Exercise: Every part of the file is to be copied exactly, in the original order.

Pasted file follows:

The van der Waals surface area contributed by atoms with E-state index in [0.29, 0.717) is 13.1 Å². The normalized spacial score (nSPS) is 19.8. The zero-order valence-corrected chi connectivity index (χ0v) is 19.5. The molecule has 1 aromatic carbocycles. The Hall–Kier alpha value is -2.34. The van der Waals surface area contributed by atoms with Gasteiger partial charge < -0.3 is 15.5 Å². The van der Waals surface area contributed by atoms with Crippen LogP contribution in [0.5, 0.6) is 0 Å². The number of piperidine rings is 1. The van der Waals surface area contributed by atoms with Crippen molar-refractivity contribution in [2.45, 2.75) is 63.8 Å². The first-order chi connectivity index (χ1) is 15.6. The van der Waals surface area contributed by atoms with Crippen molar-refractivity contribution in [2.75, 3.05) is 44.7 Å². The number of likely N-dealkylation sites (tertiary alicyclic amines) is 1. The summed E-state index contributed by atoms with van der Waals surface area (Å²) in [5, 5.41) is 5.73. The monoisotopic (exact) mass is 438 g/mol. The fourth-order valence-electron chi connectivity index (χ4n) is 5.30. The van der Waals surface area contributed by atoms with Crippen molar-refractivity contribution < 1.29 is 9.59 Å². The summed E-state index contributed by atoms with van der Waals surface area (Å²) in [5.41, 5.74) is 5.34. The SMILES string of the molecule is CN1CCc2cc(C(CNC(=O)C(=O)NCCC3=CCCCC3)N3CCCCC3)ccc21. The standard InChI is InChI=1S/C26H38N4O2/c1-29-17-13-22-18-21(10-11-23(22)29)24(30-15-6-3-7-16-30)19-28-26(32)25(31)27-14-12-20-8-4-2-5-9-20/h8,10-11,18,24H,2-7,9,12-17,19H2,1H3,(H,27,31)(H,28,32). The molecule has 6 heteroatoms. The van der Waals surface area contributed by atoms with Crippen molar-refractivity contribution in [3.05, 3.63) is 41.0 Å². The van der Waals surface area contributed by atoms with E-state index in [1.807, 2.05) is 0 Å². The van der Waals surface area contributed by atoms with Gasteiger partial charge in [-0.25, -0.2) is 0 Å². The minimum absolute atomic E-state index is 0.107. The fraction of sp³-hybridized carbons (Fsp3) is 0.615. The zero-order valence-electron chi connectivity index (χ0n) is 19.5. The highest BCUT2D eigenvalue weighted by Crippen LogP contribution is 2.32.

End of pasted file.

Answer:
The van der Waals surface area contributed by atoms with E-state index in [0.29, 0.717) is 13.1 Å². The normalized spacial score (nSPS) is 19.8. The zero-order valence-corrected chi connectivity index (χ0v) is 19.5. The molecule has 1 aromatic carbocycles. The Hall–Kier alpha value is -2.34. The van der Waals surface area contributed by atoms with Gasteiger partial charge < -0.3 is 15.5 Å². The van der Waals surface area contributed by atoms with Crippen LogP contribution in [0.5, 0.6) is 0 Å². The number of piperidine rings is 1. The van der Waals surface area contributed by atoms with Crippen molar-refractivity contribution in [2.45, 2.75) is 63.8 Å². The first-order chi connectivity index (χ1) is 15.6. The van der Waals surface area contributed by atoms with Crippen molar-refractivity contribution in [2.75, 3.05) is 44.7 Å². The number of likely N-dealkylation sites (tertiary alicyclic amines) is 1. The summed E-state index contributed by atoms with van der Waals surface area (Å²) in [5, 5.41) is 5.73. The monoisotopic (exact) mass is 438 g/mol. The fourth-order valence-electron chi connectivity index (χ4n) is 5.30. The van der Waals surface area contributed by atoms with Crippen molar-refractivity contribution < 1.29 is 9.59 Å². The summed E-state index contributed by atoms with van der Waals surface area (Å²) in [5.41, 5.74) is 5.34. The SMILES string of the molecule is CN1CCc2cc(C(CNC(=O)C(=O)NCCC3=CCCCC3)N3CCCCC3)ccc21. The standard InChI is InChI=1S/C26H38N4O2/c1-29-17-13-22-18-21(10-11-23(22)29)24(30-15-6-3-7-16-30)19-28-26(32)25(31)27-14-12-20-8-4-2-5-9-20/h8,10-11,18,24H,2-7,9,12-17,19H2,1H3,(H,27,31)(H,28,32). The molecule has 6 heteroatoms. The van der Waals surface area contributed by atoms with Crippen molar-refractivity contribution in [3.05, 3.63) is 41.0 Å². The van der Waals surface area contributed by atoms with E-state index in [1.807, 2.05) is 0 Å². The van der Waals surface area contributed by atoms with Gasteiger partial charge in [-0.25, -0.2) is 0 Å². The minimum absolute atomic E-state index is 0.107. The fraction of sp³-hybridized carbons (Fsp3) is 0.615. The zero-order valence-electron chi connectivity index (χ0n) is 19.5. The highest BCUT2D eigenvalue weighted by Crippen LogP contribution is 2.32.